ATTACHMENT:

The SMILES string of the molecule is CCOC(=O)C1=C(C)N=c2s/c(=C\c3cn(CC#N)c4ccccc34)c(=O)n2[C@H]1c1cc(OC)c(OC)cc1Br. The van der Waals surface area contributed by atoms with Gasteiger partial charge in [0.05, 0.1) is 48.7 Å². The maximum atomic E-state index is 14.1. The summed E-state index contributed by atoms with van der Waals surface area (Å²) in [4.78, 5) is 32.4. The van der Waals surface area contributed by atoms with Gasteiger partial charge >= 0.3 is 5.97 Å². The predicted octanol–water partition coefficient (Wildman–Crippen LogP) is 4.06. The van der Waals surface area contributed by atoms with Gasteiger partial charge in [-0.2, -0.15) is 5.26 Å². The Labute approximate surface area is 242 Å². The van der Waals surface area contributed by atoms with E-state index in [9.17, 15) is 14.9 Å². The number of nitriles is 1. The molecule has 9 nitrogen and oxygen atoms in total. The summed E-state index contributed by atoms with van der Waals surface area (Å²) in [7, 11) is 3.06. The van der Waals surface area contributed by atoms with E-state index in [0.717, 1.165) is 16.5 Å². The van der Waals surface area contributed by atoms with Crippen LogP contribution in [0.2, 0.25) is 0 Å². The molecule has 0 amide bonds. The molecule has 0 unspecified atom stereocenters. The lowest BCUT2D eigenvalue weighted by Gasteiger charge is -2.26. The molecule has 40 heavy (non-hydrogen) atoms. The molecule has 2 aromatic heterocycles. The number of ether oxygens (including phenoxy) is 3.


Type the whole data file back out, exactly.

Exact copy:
The SMILES string of the molecule is CCOC(=O)C1=C(C)N=c2s/c(=C\c3cn(CC#N)c4ccccc34)c(=O)n2[C@H]1c1cc(OC)c(OC)cc1Br. The van der Waals surface area contributed by atoms with Gasteiger partial charge in [0.05, 0.1) is 48.7 Å². The maximum atomic E-state index is 14.1. The summed E-state index contributed by atoms with van der Waals surface area (Å²) in [4.78, 5) is 32.4. The van der Waals surface area contributed by atoms with Gasteiger partial charge >= 0.3 is 5.97 Å². The predicted octanol–water partition coefficient (Wildman–Crippen LogP) is 4.06. The van der Waals surface area contributed by atoms with Gasteiger partial charge in [-0.2, -0.15) is 5.26 Å². The Labute approximate surface area is 242 Å². The van der Waals surface area contributed by atoms with E-state index in [9.17, 15) is 14.9 Å². The number of nitriles is 1. The molecule has 9 nitrogen and oxygen atoms in total. The summed E-state index contributed by atoms with van der Waals surface area (Å²) in [7, 11) is 3.06. The van der Waals surface area contributed by atoms with E-state index in [0.717, 1.165) is 16.5 Å². The van der Waals surface area contributed by atoms with Crippen LogP contribution in [0.2, 0.25) is 0 Å². The molecule has 0 amide bonds. The molecule has 0 unspecified atom stereocenters. The lowest BCUT2D eigenvalue weighted by Gasteiger charge is -2.26. The molecule has 40 heavy (non-hydrogen) atoms. The molecule has 2 aromatic heterocycles. The number of ether oxygens (including phenoxy) is 3.